How do you start clicker training a horse???

Discussion in 'Other Pets & Livestock' started by Willow's Meadow, Dec 21, 2010.

  1. Willow's Meadow

    Willow's Meadow Chillin' With My Peeps

    Apr 16, 2010
    Like do you need to click and then give them a treat to get them used to the clicker and understand what it means and that a treat is coming??? How do you start a horse that has never been clicker trained before with a clicker???
  2. ~*Sweet Cheeks*~

    ~*Sweet Cheeks*~ Chillin' With My Peeps

    Mar 12, 2009
    Medford, Oregon
    When I had gated horses, I hung out on the Gaits of Gold site that included a section on the forum/message board dedicated to clicker training.

    No new posts but still worth looking at - here:
  3. lemurchaser

    lemurchaser Chillin' With My Peeps

    Apr 11, 2008
    Corvallis, OR
    Just start by doing click and then treat, click and treat, click and treat. Bites of their daily grain works great with horses, or bits of carrots, apples, or horse treats. It will take a few repetitions (usually 20-30) for them to hear the click and look for a treat. Then start training with it. Something really easy. I usually would do something like a nose touch (as in touch an object or my hand with your nose. It's such a simple behavior, and if you stick something up in front of them, a lot of animals will reach out and investigate it which means you can start rewarding right away.

    I'd read up on clicker theory so you understand fully how to do it before you start.
  4. Bunnylady

    Bunnylady POOF Goes the Pooka

    Nov 27, 2009
    Wilmington, NC
    I've been teaching one of my mini's tricks using clicker training. Maybe she's unusually bright, but it took a whole lot less than 20 repetitions for her to "get it." Basically, you give the cue (for example, say "target"), and when the animal does something that is reasonably close to what you want (maybe just pointing their nose at your hand), you click and give the reward. Once they catch on to the cue-response-click-reward thing, you refine the behavior by waiting for a little more before you click (actually touching your hand). When you click, that tells the horse, "that's it! That's what I want you to do!" Some people manage to do essentially the same thing without a clicker, but use a word or phrase (like "gooood girrrl!").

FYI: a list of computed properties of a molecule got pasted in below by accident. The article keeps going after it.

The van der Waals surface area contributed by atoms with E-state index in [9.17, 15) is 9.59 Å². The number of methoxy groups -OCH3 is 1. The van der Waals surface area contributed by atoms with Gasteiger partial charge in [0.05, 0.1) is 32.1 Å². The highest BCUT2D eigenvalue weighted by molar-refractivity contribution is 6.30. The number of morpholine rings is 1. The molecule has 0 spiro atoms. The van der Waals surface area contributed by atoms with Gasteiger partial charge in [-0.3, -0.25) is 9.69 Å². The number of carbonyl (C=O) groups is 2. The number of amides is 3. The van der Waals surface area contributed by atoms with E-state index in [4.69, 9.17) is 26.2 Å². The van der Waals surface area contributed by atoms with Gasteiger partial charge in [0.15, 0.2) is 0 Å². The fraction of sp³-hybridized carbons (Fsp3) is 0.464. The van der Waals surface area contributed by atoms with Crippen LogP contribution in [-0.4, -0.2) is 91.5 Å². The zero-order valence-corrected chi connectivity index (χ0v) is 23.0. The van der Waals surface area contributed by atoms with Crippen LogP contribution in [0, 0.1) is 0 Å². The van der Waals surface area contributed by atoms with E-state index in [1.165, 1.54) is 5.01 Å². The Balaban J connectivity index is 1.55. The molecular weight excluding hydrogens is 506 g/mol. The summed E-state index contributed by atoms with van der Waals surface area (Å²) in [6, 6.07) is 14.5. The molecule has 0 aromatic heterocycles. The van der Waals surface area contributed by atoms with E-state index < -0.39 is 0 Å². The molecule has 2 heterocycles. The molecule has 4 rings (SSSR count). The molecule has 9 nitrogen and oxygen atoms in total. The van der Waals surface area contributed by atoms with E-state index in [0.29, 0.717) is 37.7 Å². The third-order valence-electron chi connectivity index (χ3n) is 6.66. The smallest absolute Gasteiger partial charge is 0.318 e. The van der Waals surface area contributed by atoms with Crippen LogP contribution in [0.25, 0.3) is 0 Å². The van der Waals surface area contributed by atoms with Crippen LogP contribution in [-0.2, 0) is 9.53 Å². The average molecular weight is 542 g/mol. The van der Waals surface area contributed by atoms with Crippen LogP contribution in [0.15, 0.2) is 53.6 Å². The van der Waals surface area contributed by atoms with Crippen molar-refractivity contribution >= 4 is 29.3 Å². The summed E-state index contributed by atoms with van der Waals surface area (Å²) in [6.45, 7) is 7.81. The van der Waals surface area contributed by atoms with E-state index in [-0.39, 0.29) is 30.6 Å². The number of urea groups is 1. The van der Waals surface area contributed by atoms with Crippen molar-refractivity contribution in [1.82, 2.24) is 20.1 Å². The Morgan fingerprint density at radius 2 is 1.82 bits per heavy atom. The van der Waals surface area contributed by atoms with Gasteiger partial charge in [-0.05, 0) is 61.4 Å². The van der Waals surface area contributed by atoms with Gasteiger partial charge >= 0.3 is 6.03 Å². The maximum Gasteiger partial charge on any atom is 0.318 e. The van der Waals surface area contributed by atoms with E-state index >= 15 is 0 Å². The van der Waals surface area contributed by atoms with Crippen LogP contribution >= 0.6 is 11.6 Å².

Most people get hung up with the reward. You start out giving lots of treats, but at some point, you have to taper off and let the click itself be the reward, with only an occasional treat or lots of treats again when teaching something entirely new. After all, you can't go into a show ring with a whole bucketful of carrot coins!

    You definitely want to read up on it before you start. Most animals love the game of clicker training, and will "volunteer" behaviors for your approval (and clicks) when you aren't really looking for them. Being sure about where you are going before you start will help you to avoid having to retrain away from things you didn't really mean to teach in the first place! [​IMG]
  5. patandchickens

    patandchickens Flock Mistress

    Apr 20, 2007
    Ontario, Canada
    The mainstay reference for clicker-training horses is generally considered to be Alexandra Kurland's book. You can find it on etcetera, and she has a website

    would strongly suggest reading it, or anyhow reading stuff she's written, because it is a bit different in some ways than clicker-training dogs (especially if you want to carry it over to 'work', not just barn manners and tricks) and you don't want to have to reinvent the wheel.

    Good luck, have fun,


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